To my mind, Dr. Huelskoetter is immoral. He was asked to perform a service for the good of his patient and the good of the public health. He refused to perform that service, and browbeat his patient instead. He then turned around and charged her for the sevice he did not perform.

      As far as Dr. Huelskoetter is concerned, he is moral. He discouraged a young woman from having premarital sex and counseled her to find Jesus.

      That's a huge perception gap. What's going on here?

      According to Doug Muder the differences in how Americans view morality come down to differences in how we view family. In his essay Red Family, Blue Family: Making sense of the values issue Muder makes the point that Conservatives tend to view our culture though a lens that sees family as an "Inherited Obligation". You were born with a certain set of obligations that arise from your relationships in regard to other people. As long as you live up to those obligations everything is fine, but you can't ask questions.

      This model has it's good points. You don't have to worry about any existential questions. You know who you are, where you fit in society, and most importantly you know there is theoretically a large network of people you can call upon for help -- as long as you stay in your assigned role and don't question your hereditary obligations. Once people start to question their obligations even if they choose to keep them the whole world will crumble to pieces. In that moment of hesitation, that blink, that soft "why?", Ragnarok begins.

      Social Liberals tend to view the world through the lens of a "Negotiated Commitment" family. You as an adult choose which voluntary commitments you make. You negotiate with the other adults around you how those commitments will be expressed.

      This model gives you a great deal of freedom to decide how you and the adults around you wish to treat each other. The downside is that negotiating those commitments with everyone you meet can be a neverending drain on your time, and you end up with a much smaller network of people you can call personally upon for help.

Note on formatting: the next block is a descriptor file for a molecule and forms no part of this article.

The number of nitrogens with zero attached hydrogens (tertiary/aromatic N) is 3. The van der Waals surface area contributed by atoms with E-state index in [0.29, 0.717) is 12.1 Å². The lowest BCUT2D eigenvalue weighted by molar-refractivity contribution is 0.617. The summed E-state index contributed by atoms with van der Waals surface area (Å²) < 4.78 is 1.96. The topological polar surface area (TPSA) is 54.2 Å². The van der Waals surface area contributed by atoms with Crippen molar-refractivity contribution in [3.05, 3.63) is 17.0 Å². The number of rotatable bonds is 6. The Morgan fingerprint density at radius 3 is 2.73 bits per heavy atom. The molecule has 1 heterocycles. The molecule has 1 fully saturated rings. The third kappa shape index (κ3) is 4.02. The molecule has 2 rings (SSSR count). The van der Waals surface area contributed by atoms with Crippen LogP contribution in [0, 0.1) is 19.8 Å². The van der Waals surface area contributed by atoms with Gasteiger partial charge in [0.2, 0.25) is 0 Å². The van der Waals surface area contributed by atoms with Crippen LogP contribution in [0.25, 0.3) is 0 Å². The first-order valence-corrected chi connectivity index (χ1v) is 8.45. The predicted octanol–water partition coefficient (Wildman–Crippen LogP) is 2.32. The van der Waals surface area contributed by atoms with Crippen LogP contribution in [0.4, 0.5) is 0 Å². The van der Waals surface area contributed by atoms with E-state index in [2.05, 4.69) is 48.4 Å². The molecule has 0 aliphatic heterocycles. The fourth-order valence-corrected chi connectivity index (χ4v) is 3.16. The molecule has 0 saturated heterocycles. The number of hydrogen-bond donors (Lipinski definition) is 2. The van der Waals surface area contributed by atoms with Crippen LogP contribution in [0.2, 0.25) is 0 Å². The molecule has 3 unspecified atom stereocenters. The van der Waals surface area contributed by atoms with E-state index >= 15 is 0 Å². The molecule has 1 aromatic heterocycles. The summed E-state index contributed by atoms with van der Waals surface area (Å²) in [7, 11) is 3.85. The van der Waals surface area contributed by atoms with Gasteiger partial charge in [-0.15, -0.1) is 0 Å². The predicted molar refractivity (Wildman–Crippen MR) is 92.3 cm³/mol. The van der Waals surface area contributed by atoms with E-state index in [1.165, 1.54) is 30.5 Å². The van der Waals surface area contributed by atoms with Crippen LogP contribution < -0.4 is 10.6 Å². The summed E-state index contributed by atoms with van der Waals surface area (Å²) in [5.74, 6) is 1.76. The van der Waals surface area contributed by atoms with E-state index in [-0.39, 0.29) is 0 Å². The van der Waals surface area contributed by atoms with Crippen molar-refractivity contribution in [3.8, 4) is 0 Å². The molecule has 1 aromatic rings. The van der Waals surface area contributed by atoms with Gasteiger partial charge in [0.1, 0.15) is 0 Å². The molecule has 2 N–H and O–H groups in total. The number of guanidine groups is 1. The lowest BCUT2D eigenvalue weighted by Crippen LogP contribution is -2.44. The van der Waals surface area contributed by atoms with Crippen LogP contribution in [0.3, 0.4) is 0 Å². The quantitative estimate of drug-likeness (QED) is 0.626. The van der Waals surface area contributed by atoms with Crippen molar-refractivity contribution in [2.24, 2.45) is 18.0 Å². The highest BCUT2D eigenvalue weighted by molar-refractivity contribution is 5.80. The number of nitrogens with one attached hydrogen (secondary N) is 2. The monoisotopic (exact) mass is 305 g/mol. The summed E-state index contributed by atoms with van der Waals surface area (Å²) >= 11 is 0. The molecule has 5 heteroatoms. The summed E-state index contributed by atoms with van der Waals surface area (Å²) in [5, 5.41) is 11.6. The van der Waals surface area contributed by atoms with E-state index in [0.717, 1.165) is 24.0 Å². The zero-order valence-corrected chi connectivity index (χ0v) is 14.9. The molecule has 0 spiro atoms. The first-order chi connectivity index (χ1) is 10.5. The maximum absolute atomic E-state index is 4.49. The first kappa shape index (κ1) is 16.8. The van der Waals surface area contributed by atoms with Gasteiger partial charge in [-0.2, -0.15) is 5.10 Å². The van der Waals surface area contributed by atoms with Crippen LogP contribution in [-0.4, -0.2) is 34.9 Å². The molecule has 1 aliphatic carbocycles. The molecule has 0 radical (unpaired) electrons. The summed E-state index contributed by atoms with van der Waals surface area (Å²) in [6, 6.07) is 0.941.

Like all dichotomies this example is exagerrated. Still, it's the best model I've seen yet for the current perception gap.

      Such different world-views present a tremendous communication challenge. How do we get both sides understand each other? Unsolvable as the problem seems, people are working on it. Muder addresses the question of how Social Liberals can talk to Social Conservatives about patriotism. Bill Moyers is trying to do the same thing with environmentalism. Now how do we go about bridging the perception gap in speaking about morality in the case above?

      5 comments:

      Amanda said...

      Hello Debbie, this is Amanda. I just wanted to thank you for your support. And this marvalous articile! It's very well written, I think. And I am bookmarking your page.
      Thanks again.
      In the Gods,
      Amanda/Moira

      JC from NC said...

      I read about this the other day and was pretty outraged by it as well, although yours is the only blog I've seen that looks at it from the viewpoint of red/blue family issues. It reminds me of another article I read quite some time ago (so the details are unfortunately quite fuzzy by now) that pointed out similar differences between views of society -- conservatives tend to take a patriarchal view of society, with the stern father figure laying down The Rules and punishing those that don't conform; whereas liberals tend to take more of a nurturing view of society, where the most privileged help those with the least. Unfortunately I can no longer remember the source, except that I'm pretty sure it was a book not unlike the one you quoted.

      JC from NC said...

      Gah... I just read your links and you in fact link to the article I was trying to remember. Is my face red...

      Anonymous said...

      Time to start sending many, many young women to this guy to ask for birth control. Just be sure not to pay in advance.

      Cavalor Epthith said...

      Very well done.

      Cavalor Epthith
      Editor-in-Chief
      The Dis Brimstone-Daily Pitchfork
      "Wrap your fish in Dis!"